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Inspirational Josiah Thugwane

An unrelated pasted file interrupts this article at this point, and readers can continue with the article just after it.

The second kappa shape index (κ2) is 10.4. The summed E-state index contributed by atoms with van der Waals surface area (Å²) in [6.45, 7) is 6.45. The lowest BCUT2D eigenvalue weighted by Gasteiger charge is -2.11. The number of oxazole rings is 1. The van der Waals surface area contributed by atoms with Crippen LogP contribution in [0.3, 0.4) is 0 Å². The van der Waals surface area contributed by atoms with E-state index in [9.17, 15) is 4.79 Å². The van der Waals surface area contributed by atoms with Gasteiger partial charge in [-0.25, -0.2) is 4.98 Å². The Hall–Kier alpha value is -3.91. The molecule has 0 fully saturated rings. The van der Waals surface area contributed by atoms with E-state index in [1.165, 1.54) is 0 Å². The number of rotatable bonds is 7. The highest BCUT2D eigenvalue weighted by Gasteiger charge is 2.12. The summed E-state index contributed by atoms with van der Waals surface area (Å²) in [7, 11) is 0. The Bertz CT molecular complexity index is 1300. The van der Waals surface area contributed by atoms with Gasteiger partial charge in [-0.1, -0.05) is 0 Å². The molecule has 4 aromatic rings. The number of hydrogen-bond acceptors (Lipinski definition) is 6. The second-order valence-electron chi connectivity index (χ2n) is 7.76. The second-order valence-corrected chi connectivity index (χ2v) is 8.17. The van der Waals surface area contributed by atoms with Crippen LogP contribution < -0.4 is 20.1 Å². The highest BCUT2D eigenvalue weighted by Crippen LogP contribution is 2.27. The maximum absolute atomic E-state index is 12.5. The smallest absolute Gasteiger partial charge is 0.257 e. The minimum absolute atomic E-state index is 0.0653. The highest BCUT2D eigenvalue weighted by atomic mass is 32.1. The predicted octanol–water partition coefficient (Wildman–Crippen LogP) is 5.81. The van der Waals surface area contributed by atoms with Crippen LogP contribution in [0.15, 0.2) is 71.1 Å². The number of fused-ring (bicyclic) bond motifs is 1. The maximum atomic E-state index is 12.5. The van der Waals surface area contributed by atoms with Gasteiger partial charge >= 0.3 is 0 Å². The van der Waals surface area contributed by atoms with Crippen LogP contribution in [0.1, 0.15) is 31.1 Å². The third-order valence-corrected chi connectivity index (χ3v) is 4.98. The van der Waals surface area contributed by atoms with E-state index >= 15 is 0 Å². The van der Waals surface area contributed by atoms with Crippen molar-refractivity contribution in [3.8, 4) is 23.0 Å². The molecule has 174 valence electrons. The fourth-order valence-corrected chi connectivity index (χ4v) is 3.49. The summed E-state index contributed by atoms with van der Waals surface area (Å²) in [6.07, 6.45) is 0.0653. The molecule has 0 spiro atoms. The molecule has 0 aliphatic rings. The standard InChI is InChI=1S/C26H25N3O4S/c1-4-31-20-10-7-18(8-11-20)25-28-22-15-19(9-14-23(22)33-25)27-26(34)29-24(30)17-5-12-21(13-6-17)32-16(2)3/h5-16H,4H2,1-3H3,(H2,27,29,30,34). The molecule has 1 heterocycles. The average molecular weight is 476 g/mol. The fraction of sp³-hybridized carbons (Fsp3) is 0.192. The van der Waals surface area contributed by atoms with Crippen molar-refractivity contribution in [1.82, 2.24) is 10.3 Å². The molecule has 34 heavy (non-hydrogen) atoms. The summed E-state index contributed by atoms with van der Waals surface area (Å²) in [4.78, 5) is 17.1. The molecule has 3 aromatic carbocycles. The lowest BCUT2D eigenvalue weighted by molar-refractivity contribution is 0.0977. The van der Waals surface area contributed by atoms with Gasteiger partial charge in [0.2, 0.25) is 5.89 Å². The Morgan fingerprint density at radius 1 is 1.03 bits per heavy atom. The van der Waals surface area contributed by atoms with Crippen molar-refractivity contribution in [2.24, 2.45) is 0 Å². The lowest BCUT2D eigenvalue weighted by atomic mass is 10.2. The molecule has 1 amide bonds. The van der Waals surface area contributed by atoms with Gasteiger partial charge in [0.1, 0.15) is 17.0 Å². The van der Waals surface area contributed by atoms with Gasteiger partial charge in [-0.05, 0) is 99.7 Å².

first_imgJosiah Thugwane celebrates his win at the Atlanta Olympics in 1996. Next to him is South Korea’s Lee Bong-Ju. Thugwane was the first black South African to win a gold medal at the Games. (Image: Zar.co.za) MEDIA CONTACTS • Department of Sport and Recreation  +27 12 304 5000• Athletics South Africa  +27 11 880 5800 RELATED ARTICLES • Running into the history books • Olympic countdown begins • Laureus honour for Blade Runner • Semenya takes gold for SA Valencia TalaneAlthough his childhood dream was to become a professional football player, it was his unexpected triumph at the Atlanta Olympics in 1996 – in the men’s marathon – that won Josiah Thugwane his long-standing fame and glory as one of South Africa’s greatest sport achievers.Thugwane, who was only 25 years old at the time, ran into the Olympics history books as the first black South African to ever win a gold medal in the history of the Games.South Africans and the world at large were in love with the inspirational story of the young man who emerged from humble beginnings of rural South Africa to conquer the odds against him and succeed where many others could not.Memorable win for newly-reinstated SABeating South Korea’s Lee Bong-Ju and Kenya’s Eric Wainaina, who finished second and third respectively, Thugwane went for the finish line at Olympic stadium, first glancing behind him to see the substantial gap he’d cleared between himself and Lee.As he crossed the line he waved his hands in the air, signing an upside-down number “7” with his fingers. This is a gesture that is common among South Africans who use it to signify a celebration of sorts. It would become one of the new South Africa’s greatly used, symbolic visual memories for years to come.“I won the medal for all the people of South Africa and especially for my president, Nelson Mandela, who made it possible for us to be part of the international community,” he said later when interviewed by international media.South Africa’s inclusion in the Olympics was withdrawn in 1962, owing to the UN general assembly resolution 1761 that barred the country’s participation due to its apartheid policy. It was only reinstated in 1992.Back home, for many South Africans, Thugwane was a new hero, what with the taste of new found freedom still on everyone’s lips hardly two years after the demise of apartheid.His story was a great example of the inspiration that Mandela had been speaking of since his release from prison six years before. The Johannesburg Press Club named him the joint newsmaker of the year, alongside swimming sensation Penny Heyns, who had won two gold medals in the same year.An inspiration to othersThugwane’s story inspired a lot of interest from the world in the man who, at the time of his Olympic victory, had been running in local competitions for eight years, since the age of 17. His first experience of a marathon yielded a R50 (just under US$6) prize, for a 21km effort.The drive to continue running came from realising that he had set the bar for his career and loved the feeling of winning.Thugwane did not receive much education while he was growing up. In fact, he learned to read and write only after Atlanta, through the help of a tutor. At the time of the Olympics, he had been working for a mining company in his home province of Mpumalanga, and was a member of the company’s athletics club.Beyond AtlantaWith the eyes of the world now on him to see what his next move would be, Thugwane continued to take part in national and international marathons and half marathons after Atlanta.In 1997 he won the Fukuoka Marathon, an annual event that takes place in the Japanese city of the same name. Thugwane is ranked 10th best in the Fukuoka’s all-time best achievers. In the same year he was crowned South Africa’s Sportsman of the Year.Thugwane remains an influential part of South African sport, his profile being one of those featured in a 2012 series of great African sport stars by educational publishing company Awareness Publishing Group.In the 2000 Olympics in Sydney, Thugwane again made history as only the third man ever to qualify to defend his marathon title. He did not succeed, finishing 20th.Some of Thugwane’s memorable events:1997 – Old Mutual Marathon champion, London Marathon (third)1998 – New York Marathon2000 – Olympic Games in Sydney2002 – Nagano Olympic Memorial Marathon2003 – World Championships2005 – 50km Forever Resorts Loskop MarathonOther accolades to his name1997 – World Athlete of the Year Award2008 – Inducted into the African Athletes Hall of Fame2011 – Received the order of Ikhamangalast_img read more